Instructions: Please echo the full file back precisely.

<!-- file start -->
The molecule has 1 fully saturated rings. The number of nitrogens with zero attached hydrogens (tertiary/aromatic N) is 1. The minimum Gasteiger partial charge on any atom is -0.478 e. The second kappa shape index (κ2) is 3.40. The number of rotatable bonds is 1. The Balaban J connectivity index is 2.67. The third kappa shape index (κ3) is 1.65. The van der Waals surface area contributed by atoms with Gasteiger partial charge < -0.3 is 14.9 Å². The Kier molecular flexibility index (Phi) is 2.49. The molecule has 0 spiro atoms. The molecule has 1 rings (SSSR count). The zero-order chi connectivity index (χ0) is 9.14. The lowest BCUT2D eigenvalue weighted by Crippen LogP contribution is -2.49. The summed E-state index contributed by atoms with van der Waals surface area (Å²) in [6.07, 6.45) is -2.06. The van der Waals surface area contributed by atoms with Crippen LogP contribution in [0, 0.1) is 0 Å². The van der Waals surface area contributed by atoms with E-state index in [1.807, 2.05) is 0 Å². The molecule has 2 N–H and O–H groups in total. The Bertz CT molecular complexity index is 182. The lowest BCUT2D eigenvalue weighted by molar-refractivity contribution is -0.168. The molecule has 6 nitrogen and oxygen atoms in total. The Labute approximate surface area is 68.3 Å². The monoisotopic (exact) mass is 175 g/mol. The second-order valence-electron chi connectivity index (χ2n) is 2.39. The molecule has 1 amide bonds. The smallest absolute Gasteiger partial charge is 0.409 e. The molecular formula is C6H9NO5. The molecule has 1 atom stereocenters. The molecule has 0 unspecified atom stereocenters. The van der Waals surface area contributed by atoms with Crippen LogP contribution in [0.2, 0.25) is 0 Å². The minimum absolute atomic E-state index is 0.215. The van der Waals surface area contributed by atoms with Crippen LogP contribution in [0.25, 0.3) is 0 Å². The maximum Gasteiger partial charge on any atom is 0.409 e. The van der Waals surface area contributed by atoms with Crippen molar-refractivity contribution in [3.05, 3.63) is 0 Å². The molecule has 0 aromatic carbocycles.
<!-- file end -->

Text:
The molecule has 1 fully saturated rings. The number of nitrogens with zero attached hydrogens (tertiary/aromatic N) is 1. The minimum Gasteiger partial charge on any atom is -0.478 e. The second kappa shape index (κ2) is 3.40. The number of rotatable bonds is 1. The Balaban J connectivity index is 2.67. The third kappa shape index (κ3) is 1.65. The van der Waals surface area contributed by atoms with Gasteiger partial charge < -0.3 is 14.9 Å². The Kier molecular flexibility index (Phi) is 2.49. The molecule has 0 spiro atoms. The molecule has 1 rings (SSSR count). The zero-order chi connectivity index (χ0) is 9.14. The lowest BCUT2D eigenvalue weighted by Crippen LogP contribution is -2.49. The summed E-state index contributed by atoms with van der Waals surface area (Å²) in [6.07, 6.45) is -2.06. The van der Waals surface area contributed by atoms with Crippen LogP contribution in [0, 0.1) is 0 Å². The van der Waals surface area contributed by atoms with E-state index in [1.807, 2.05) is 0 Å². The molecule has 2 N–H and O–H groups in total. The Bertz CT molecular complexity index is 182. The lowest BCUT2D eigenvalue weighted by molar-refractivity contribution is -0.168. The molecule has 6 nitrogen and oxygen atoms in total. The Labute approximate surface area is 68.3 Å². The monoisotopic (exact) mass is 175 g/mol. The second-order valence-electron chi connectivity index (χ2n) is 2.39. The molecule has 1 amide bonds. The smallest absolute Gasteiger partial charge is 0.409 e. The molecular formula is C6H9NO5. The molecule has 1 atom stereocenters. The molecule has 0 unspecified atom stereocenters. The van der Waals surface area contributed by atoms with Crippen LogP contribution in [0.2, 0.25) is 0 Å². The minimum absolute atomic E-state index is 0.215. The van der Waals surface area contributed by atoms with Crippen LogP contribution in [0.25, 0.3) is 0 Å². The maximum Gasteiger partial charge on any atom is 0.409 e. The van der Waals surface area contributed by atoms with Crippen molar-refractivity contribution in [3.05, 3.63) is 0 Å². The molecule has 0 aromatic carbocycles.